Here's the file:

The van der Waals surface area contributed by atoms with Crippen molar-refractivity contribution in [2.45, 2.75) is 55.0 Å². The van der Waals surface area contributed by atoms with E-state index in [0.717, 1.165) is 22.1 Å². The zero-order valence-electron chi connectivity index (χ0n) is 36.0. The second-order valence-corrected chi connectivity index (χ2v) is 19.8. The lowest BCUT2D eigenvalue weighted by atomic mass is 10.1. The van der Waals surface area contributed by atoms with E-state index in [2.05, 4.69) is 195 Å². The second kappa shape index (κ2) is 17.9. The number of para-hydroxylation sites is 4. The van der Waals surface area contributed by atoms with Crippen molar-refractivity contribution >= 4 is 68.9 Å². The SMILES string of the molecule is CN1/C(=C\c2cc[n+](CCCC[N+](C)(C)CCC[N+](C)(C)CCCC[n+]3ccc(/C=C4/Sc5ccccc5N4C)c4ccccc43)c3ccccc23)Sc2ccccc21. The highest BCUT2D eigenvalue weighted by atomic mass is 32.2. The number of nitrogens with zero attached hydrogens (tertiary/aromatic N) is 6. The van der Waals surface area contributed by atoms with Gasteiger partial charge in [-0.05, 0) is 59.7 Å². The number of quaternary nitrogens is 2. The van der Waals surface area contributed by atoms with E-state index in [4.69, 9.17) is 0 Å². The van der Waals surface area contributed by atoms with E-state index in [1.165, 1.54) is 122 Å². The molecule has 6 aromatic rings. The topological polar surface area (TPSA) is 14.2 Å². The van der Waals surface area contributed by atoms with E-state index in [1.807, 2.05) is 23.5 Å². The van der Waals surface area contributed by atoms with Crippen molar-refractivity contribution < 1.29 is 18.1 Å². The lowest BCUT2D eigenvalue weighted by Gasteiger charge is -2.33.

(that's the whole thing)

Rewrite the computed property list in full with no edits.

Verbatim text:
The van der Waals surface area contributed by atoms with Crippen molar-refractivity contribution in [2.45, 2.75) is 55.0 Å². The van der Waals surface area contributed by atoms with E-state index in [0.717, 1.165) is 22.1 Å². The zero-order valence-electron chi connectivity index (χ0n) is 36.0. The second-order valence-corrected chi connectivity index (χ2v) is 19.8. The lowest BCUT2D eigenvalue weighted by atomic mass is 10.1. The van der Waals surface area contributed by atoms with E-state index in [2.05, 4.69) is 195 Å². The second kappa shape index (κ2) is 17.9. The number of para-hydroxylation sites is 4. The van der Waals surface area contributed by atoms with Crippen molar-refractivity contribution >= 4 is 68.9 Å². The SMILES string of the molecule is CN1/C(=C\c2cc[n+](CCCC[N+](C)(C)CCC[N+](C)(C)CCCC[n+]3ccc(/C=C4/Sc5ccccc5N4C)c4ccccc43)c3ccccc23)Sc2ccccc21. The highest BCUT2D eigenvalue weighted by atomic mass is 32.2. The number of nitrogens with zero attached hydrogens (tertiary/aromatic N) is 6. The van der Waals surface area contributed by atoms with Gasteiger partial charge in [-0.05, 0) is 59.7 Å². The number of quaternary nitrogens is 2. The van der Waals surface area contributed by atoms with E-state index in [4.69, 9.17) is 0 Å². The van der Waals surface area contributed by atoms with E-state index in [1.165, 1.54) is 122 Å². The molecule has 6 aromatic rings. The topological polar surface area (TPSA) is 14.2 Å². The van der Waals surface area contributed by atoms with E-state index in [1.807, 2.05) is 23.5 Å². The van der Waals surface area contributed by atoms with Crippen molar-refractivity contribution < 1.29 is 18.1 Å². The lowest BCUT2D eigenvalue weighted by Gasteiger charge is -2.33.